I was determined to read this since I had seen they were filming it for channel 4 so naturally I ended up reading it just a few days before it was going to be shown and actually finishing it a few hours before the TV version. I have had the actual book on my shelves (well in my boxes) for quite a while and been meaning to read it so this has been the perfect opportunity.
The tale of Poppy Shakespeare is told by N, a day resident of the Dorothy Fish Hospital in North London. One day N is asked to look after a new patient Poppy Shakespeare who is insistent that she isn’t made and shouldn’t be there at all. Despite N thinking she clearly is mad, she sets out to not only look after Poppy but to help her convince the doctors she isn’t mad, by being really mad. Are you confused yet? Fortunately the author Clare Allan manages to put what is quite a complex story across in an easily digestible and very funny debut with seriously dark undertones. I can see why this has had such rave reviews and why Allan has been up for the Orange Award.
Allan is asking the question who is sane? Who is mad? How do we define the two? Where do they overlap? I think what I loved about the book was how real some of the characters were, I loved the fact that N had no desire to leave the Dorothy Fish and couldn’t understand why anyone would. N is a great narrator and extremely original, if you are put off by swearing just ignore it in this case as you will be missing out on a real treat. Her language is also not politically correct, she calls the patients ‘dribblers’ of which Allan herself was one and so you know the book also has that slight edge of realism whilst being quite surreal. Overall a funny, heart breaking, heart warming debut.
Sorry this is a short review… I just dont want to give anything away and also the storyline sounds much more confusing than it is and I dont want that to accidentally put you off.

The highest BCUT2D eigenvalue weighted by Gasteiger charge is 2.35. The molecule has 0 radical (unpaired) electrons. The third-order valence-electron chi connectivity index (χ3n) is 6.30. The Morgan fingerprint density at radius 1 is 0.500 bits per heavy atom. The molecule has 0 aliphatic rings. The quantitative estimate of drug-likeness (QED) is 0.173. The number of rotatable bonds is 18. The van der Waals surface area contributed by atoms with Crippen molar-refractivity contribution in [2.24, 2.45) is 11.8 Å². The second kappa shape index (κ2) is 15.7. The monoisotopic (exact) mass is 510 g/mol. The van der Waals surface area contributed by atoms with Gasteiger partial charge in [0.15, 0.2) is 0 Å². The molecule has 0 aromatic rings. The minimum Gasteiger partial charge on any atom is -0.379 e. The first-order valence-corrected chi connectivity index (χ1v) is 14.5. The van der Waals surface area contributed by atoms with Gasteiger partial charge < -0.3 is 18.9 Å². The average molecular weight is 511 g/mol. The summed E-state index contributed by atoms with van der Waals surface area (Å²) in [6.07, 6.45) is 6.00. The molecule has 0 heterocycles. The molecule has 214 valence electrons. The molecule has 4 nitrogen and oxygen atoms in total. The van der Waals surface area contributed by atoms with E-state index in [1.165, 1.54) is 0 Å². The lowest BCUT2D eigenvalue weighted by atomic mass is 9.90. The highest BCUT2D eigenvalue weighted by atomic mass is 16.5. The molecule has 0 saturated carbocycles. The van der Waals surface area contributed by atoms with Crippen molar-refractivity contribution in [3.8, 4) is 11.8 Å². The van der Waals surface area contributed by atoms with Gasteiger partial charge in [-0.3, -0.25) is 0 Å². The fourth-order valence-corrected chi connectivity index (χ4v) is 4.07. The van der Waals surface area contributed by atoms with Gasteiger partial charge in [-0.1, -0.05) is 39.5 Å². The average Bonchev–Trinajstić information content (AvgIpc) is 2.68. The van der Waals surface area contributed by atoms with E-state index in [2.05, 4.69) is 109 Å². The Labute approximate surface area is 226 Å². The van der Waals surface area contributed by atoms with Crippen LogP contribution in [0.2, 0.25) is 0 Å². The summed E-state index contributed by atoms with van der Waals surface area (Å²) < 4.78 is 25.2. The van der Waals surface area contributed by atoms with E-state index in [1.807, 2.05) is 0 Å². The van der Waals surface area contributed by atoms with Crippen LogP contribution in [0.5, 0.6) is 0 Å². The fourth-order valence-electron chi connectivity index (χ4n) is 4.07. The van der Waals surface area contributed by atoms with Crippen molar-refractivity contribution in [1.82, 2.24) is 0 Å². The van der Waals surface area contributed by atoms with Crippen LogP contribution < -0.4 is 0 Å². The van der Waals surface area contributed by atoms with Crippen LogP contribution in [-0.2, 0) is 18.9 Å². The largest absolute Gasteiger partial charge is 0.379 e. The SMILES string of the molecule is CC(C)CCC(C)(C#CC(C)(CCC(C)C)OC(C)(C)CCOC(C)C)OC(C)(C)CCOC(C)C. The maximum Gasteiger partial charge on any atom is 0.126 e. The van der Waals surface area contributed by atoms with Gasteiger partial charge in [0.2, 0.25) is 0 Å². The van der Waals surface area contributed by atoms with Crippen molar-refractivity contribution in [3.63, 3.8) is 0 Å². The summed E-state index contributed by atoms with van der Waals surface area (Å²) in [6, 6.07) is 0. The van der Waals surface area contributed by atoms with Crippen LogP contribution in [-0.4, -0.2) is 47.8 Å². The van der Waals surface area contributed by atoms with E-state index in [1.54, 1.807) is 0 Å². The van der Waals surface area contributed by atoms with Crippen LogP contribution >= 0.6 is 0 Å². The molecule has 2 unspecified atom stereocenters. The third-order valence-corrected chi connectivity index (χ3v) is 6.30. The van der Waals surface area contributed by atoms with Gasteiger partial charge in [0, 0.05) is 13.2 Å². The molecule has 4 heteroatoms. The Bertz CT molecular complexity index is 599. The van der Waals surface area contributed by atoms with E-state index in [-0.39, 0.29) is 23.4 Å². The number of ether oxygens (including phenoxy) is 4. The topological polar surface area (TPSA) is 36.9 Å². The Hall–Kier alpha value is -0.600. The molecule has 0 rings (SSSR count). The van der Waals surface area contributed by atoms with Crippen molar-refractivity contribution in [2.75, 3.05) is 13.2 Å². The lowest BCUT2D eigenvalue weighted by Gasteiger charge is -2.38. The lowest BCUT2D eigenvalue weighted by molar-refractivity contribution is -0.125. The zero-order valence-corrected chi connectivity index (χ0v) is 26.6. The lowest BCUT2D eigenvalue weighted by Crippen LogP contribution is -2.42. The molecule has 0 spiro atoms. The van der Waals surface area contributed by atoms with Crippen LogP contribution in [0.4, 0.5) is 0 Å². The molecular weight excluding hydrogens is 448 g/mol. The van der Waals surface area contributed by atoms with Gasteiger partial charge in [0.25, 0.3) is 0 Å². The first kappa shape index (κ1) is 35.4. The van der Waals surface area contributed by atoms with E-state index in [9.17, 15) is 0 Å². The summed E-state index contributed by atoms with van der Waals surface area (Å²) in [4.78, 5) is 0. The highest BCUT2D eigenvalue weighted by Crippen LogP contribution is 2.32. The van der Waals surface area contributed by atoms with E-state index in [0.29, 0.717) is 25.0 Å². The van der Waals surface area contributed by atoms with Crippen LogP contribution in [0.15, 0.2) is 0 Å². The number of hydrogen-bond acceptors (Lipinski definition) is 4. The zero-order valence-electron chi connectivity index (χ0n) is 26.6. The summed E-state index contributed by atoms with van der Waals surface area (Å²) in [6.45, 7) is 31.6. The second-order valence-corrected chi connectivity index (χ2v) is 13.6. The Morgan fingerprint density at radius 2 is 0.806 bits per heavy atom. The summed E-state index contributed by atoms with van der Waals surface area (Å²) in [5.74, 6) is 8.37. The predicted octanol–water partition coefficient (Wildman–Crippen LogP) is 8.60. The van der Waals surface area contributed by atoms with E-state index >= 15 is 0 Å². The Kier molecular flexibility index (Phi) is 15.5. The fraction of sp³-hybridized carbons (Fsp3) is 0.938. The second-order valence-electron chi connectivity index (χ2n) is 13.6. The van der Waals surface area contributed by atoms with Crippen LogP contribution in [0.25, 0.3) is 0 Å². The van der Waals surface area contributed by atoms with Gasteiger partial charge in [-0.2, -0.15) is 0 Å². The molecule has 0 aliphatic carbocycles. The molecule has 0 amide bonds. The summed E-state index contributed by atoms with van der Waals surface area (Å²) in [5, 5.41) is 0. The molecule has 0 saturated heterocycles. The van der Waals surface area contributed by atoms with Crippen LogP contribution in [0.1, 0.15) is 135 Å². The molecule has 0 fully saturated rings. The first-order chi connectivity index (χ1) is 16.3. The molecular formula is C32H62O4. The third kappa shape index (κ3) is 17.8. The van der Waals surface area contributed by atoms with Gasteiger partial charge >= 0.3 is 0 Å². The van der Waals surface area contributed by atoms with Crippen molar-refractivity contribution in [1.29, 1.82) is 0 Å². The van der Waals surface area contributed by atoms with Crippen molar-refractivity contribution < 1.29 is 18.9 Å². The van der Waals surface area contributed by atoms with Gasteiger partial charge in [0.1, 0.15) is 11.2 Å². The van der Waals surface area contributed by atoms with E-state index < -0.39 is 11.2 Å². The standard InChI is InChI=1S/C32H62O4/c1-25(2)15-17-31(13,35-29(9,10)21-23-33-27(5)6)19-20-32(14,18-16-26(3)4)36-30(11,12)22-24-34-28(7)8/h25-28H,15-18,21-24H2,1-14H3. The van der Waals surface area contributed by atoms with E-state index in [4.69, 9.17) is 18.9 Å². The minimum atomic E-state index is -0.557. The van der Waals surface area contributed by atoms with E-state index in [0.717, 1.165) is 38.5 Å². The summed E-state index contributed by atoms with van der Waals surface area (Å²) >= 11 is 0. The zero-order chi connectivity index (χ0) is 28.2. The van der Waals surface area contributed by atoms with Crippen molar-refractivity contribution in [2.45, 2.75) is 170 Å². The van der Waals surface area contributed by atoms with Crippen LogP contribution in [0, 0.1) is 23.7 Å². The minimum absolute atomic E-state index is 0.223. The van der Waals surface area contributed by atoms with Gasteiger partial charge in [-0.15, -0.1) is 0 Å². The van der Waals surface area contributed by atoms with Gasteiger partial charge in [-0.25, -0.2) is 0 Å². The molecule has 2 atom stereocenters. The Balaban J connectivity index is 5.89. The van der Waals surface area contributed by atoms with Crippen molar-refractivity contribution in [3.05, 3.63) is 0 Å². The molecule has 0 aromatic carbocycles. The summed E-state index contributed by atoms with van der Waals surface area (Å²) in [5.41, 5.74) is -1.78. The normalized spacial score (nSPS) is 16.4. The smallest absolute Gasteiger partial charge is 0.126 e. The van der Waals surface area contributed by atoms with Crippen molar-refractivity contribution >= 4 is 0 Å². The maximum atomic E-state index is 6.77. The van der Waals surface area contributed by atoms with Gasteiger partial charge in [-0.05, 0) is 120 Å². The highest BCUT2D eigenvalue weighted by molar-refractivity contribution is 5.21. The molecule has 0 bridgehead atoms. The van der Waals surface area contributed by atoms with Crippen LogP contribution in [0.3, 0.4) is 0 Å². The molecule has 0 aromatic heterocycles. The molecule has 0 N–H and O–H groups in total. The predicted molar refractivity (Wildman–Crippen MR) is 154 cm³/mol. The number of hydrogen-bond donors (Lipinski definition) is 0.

Once every so often you come across a book where you just think ‘what a great idea’ and ‘how the hell did they come up with that idea?’ This is the case of Stella Duffy’s latest novel ‘The Room of Lost Things’. It is a really accomplished and human novel that tells of some of the residents of Loughborough Junction and celebrates the often forgotten ‘south of the river’ part of London. I really loved this book and not just for the real characters but for the idea of the room of lost things.
The story focuses on several characters but in particular Robert Sutton who is the keeper of the room of lost things. He runs a laundry in Loughborough Junction which he is handing over to Akeel and his wife, meaning that he is packing up and dealing with his past and not only the secrets that other people have left in their laundry, but his own demons. There are also tales of a gay commitment phobe, a nanny who is having an affair, a woman with memory loss and many more colourful but most importantly realistic characters.
The other star of the story is London and not the London that everyone knows and loves, not the tourist traps and the hustle and bustle of the West End but the more hidden parts where tubes dare not tread and in some ways you could say this is a love letter (the prose is beautiful) to a part of London that Duffy lives and indeed loves. I haven’t read any of Duffy’s previous works but I know she has written crime and though this is not a crime novel you can see how she weaves a plot dropping hints and herrings to what’s to come at the end of the book.
I was moved, I feel in love with London even more (especially as it was based on my side of the river) and I had read it before I realised it, and it just enveloped me. A wonderful book I whole heartedly recommend.